The largest Bank in Japan is testing its own crypto currency


One of the largest conglomerates in the world, the Japanese giant Mitsubishi UFJ Financial Group, is experimenting with its own cryptocurrency Mufg, offering their employees to use it to pay for goods in store. Apparently, the experiment is successful.

A store that accepts cryptocurrency Mufg, is intended only for the employees of the Corporation and is the Bank’s head office in Tokyo. For the processing of payments in the cryptocurrency, which includes a special cash register. Employees wishing to pay for their purchases currency Mufg, using their smartphones provide seller QR code. In addition to the payment of goods in store, cryptocurrency can be used for exchange between employees, for example, the separation of accounts.

MUFG is Japan’s largest financial group, the total assets of which as at 31 March is 306 billion yen ($2.76 trillion). One of the group’s subsidiaries — Bank MUFG is Japan’s largest Bank and has offices in 40 countries.

Plans for cash Mufg

According to the company, currency Mufg was established Corporation Mitsubishi UFJ Financial Group in order to explore “how the blockchain technology can be used for various financial needs such as withdrawals and deposits, transactions and payments.”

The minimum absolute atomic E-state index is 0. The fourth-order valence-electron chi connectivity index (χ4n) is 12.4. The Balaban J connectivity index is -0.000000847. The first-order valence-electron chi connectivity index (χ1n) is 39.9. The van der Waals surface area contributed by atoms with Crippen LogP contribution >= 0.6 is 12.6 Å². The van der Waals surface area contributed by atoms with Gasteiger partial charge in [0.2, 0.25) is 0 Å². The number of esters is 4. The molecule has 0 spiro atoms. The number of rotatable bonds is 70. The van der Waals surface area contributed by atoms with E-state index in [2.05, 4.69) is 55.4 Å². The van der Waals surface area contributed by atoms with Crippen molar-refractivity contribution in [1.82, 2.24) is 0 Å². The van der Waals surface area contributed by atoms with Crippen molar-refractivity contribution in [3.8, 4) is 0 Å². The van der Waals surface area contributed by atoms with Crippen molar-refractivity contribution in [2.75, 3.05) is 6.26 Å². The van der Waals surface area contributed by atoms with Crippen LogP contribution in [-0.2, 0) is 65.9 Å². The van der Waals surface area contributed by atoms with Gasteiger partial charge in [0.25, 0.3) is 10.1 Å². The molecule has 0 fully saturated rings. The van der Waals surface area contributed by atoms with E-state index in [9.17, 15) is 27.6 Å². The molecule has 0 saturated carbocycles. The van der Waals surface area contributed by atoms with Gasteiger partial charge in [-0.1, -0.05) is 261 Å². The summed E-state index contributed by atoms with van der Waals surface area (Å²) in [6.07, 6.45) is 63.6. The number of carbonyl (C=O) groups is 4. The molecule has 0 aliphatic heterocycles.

“In the future this coin can have massive commercial potential, as well as to be useful for small retail banking customers. In addition to cryptocurrencies Mufg, the company is testing the reward program digital currency employees, reducing processing and practicing a healthy lifestyle.”

Mufg cryptocurrency pegged to the Japanese yen at a ratio of 1:1. According to the MFUG, despite the widespread use of banknotes and coins, their importance is often exaggerated, particularly in respect of cost and processing time of transactions. Unlike Fiat currencies, Mufg has a low-cost cashless financial infrastructure.

It is expected that the coin Bank will be able to make instant money transfers and will provide an opportunity for a tenfold increase in the number of micropayments.

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